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22-1. Climate change impacts on water resources in cold environments

Rapid climate-driven changes to the cryosphere are giving rise to multi-scale water-related issues ranging from sustainable living in northern communities (e.g., drinking water, food security, infrastructure) to regional-scale shifts in water storage and fluxes.  Novel approaches and applications that can help quantify and predict hydrologic response to climate change in cold regions are sought.

Description of the Research Opportunity

Problem statement: Climate change is affecting water resources and ecosystems with disproportionate, and often negative, impacts on underserved communities (EPA, 2021). Socially vulnerable groups in our Nation’s cold regions, including Indigenous communities, are particularly susceptible to climate change effects due to (1) rates of atmospheric warming in northern latitudes and high altitudes that are up to four times the global average over the past several decades (Mountain Research Initiative EDW Working Group, 2015; Rantanen et al., 2022), (2) cryospheric components of the water budget that have elevated sensitivity to warming because of thermally modulated phase change, and (3) ground instability in northern latitudes that is linked to warming, giving rise to subsidence, infrastructure damage, and reduced access to subsistence resources (Birchall and Bonnett, 2019). Elevated air temperatures contribute to a diminishing spatial distribution of snow, glaciers, and frozen ground, collectively impacting streamflow timing, magnitude, and temperature as well as the above-and-below-ground reservoirs of water: natural resources that govern the habitability of entire Indigenous communities (Bronen and Chapin, 2013). However, complex water-energy-vegetation feedbacks, spatial heterogeneity, and industrial influence (Langer et al., 2023) on the natural system complicate predictive assessments of these valuable water resources in response to warming. To prepare communities in cold regions for climate-driven changes in water and ecosystems, it is imperative to be able to anticipate the impacts of projected changes. This will require improved resource characterization, process-based assessments, and integrated hydrological, geophysical, ecosystem, and coupled natural-human system studies, particularly in areas of heightened environmental risk to communities.

Proposed research: This U.S. Geological Survey (USGS) Mendenhall Postdoctoral Fellowship offers the opportunity to propose original and innovative research to address hydrologic response to climate change in cold regions with specific interest in topics that pose risks to environmentally threatened communities. Research initiatives within the context of the problem statement (above) may address coupled processes (e.g., climatic, earth system, and socioeconomic), feedback mechanisms, vulnerability assessments, tipping points, and early warning. Studies proposed under the Mendenhall postdoc opportunity may incorporate field investigations, Indigenous Knowledge, machine learning, remote sensing, and/or physically based modeling. New and existing datasets may be utilized to advance understanding and improve prediction of one or more of the following components: streamflow magnitude and timing, lake area extent, surface water temperatures, groundwater recharge, and aquifer storage. The research is anticipated to provide the scientific information needed by resource managers and communities on expected impacts of water resources in response to climate change using a community engaged approach.  A successful proposal will build on ongoing USGS cold region research (additional link) and will be evaluated for scientific originality and innovation.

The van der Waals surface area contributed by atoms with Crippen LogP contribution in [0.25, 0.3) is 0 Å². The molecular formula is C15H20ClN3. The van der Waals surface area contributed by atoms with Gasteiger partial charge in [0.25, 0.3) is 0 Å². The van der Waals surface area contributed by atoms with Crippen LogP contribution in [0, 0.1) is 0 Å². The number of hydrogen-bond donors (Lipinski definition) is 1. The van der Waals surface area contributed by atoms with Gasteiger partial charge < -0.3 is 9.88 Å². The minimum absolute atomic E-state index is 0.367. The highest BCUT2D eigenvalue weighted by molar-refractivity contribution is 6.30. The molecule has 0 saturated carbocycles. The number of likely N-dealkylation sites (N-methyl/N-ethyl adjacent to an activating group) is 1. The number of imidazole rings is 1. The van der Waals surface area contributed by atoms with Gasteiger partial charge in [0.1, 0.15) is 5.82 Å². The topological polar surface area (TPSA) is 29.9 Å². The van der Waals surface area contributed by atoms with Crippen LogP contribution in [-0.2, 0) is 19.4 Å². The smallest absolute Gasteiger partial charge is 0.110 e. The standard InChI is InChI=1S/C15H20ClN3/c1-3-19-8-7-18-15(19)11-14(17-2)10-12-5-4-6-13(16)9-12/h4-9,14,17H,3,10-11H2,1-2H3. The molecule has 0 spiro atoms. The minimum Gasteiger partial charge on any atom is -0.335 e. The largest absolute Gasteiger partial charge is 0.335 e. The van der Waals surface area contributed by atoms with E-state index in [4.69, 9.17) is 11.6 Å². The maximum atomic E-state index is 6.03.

Interested applicants are strongly encouraged to contact the Research Advisors early in the application process to discuss project ideas.



Birchall, S.J., and Bonnett, N., 2019. Thinning sea ice and thawing permafrost: climate change adaptation planning in Nome, Alaska, Environmental Hazards 19-2, 152-170.

Bronen, R., and Chapin, F.S., 2013. Adaptive governance and institutional strategies for climate-induced community relocations in Alaska, PNAS 110-23, 9320-9325

EPA. 2021. Climate Change and Social Vulnerability in the United States: A Focus on Six Impacts. U.S. Environmental Protection Agency, EPA 430-R-21-003.

Langer, M., von Deimling, T.S., Westermann, S. et al. 2023. Thawing permafrost poses environmental threat to thousands of sites with legacy industrial contamination. Nat Commun 14, 1721.

Mountain Research Initiative EDW Working Group. 2015. Elevation-dependent warming in mountain regions of the world. Nature Clim Change 5, 424–430.

Rantanen, M., Karpechko, A.Y., Lipponen, A. et al. 2022. The Arctic has warmed nearly four times faster than the globe since 1979. Commun Earth Environ 3, 168.


Proposed Duty Station(s)

Denver, Colorado


Areas of PhD 

Hydrology, geology, geography, or related fields (candidates holding a Ph.D. in other disciplines, but with extensive knowledge and skills relevant to the Research Opportunity may be considered).



Applicants must meet one of the following qualifications:  Research Hydrologist, Research Physical Scientist, Research Geologist

(This type of research is performed by those who have backgrounds for the occupations stated above.  However, other titles may be applicable depending on the applicant's background, education, and research proposal. The final classification of the position will be made by the Human Resources specialist.)